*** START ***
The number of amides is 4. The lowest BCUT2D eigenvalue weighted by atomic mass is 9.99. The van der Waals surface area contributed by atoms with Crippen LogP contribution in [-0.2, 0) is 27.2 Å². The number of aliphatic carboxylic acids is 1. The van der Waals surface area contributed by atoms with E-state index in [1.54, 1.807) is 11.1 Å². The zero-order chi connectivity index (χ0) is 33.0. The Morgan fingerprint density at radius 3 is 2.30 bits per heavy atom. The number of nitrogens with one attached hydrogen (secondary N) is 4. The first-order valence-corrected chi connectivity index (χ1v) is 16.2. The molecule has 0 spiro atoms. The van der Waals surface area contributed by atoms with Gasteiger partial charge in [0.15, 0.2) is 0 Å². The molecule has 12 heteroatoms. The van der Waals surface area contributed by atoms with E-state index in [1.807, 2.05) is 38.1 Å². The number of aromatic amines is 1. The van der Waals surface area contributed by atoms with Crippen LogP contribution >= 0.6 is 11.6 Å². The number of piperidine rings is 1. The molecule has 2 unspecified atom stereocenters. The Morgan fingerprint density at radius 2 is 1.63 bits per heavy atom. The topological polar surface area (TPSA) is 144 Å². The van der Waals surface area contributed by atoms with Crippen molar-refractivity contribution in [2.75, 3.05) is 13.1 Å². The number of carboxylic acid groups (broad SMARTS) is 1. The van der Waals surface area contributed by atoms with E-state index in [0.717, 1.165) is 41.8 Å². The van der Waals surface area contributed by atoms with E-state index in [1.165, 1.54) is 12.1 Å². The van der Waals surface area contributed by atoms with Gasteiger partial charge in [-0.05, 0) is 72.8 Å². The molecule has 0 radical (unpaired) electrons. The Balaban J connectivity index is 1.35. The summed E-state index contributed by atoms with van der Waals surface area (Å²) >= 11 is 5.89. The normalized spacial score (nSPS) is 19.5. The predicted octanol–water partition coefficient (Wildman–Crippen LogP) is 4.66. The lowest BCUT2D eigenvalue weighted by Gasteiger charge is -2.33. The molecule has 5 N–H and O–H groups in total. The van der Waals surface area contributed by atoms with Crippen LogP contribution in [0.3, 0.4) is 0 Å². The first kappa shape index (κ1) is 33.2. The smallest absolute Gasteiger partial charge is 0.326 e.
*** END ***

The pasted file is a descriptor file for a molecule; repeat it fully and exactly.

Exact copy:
The number of amides is 4. The lowest BCUT2D eigenvalue weighted by atomic mass is 9.99. The van der Waals surface area contributed by atoms with Crippen LogP contribution in [-0.2, 0) is 27.2 Å². The number of aliphatic carboxylic acids is 1. The van der Waals surface area contributed by atoms with E-state index in [1.54, 1.807) is 11.1 Å². The zero-order chi connectivity index (χ0) is 33.0. The Morgan fingerprint density at radius 3 is 2.30 bits per heavy atom. The number of nitrogens with one attached hydrogen (secondary N) is 4. The first-order valence-corrected chi connectivity index (χ1v) is 16.2. The molecule has 0 spiro atoms. The van der Waals surface area contributed by atoms with Gasteiger partial charge in [0.15, 0.2) is 0 Å². The molecule has 12 heteroatoms. The van der Waals surface area contributed by atoms with E-state index in [1.807, 2.05) is 38.1 Å². The number of aromatic amines is 1. The van der Waals surface area contributed by atoms with Crippen LogP contribution >= 0.6 is 11.6 Å². The number of piperidine rings is 1. The molecule has 2 unspecified atom stereocenters. The Morgan fingerprint density at radius 2 is 1.63 bits per heavy atom. The topological polar surface area (TPSA) is 144 Å². The van der Waals surface area contributed by atoms with Crippen molar-refractivity contribution in [2.75, 3.05) is 13.1 Å². The number of carboxylic acid groups (broad SMARTS) is 1. The van der Waals surface area contributed by atoms with E-state index in [0.717, 1.165) is 41.8 Å². The van der Waals surface area contributed by atoms with E-state index in [1.165, 1.54) is 12.1 Å². The van der Waals surface area contributed by atoms with Gasteiger partial charge in [-0.05, 0) is 72.8 Å². The molecule has 0 radical (unpaired) electrons. The Balaban J connectivity index is 1.35. The summed E-state index contributed by atoms with van der Waals surface area (Å²) >= 11 is 5.89. The normalized spacial score (nSPS) is 19.5. The predicted octanol–water partition coefficient (Wildman–Crippen LogP) is 4.66. The lowest BCUT2D eigenvalue weighted by Gasteiger charge is -2.33. The molecule has 5 N–H and O–H groups in total. The van der Waals surface area contributed by atoms with Crippen LogP contribution in [0.3, 0.4) is 0 Å². The first kappa shape index (κ1) is 33.2. The smallest absolute Gasteiger partial charge is 0.326 e.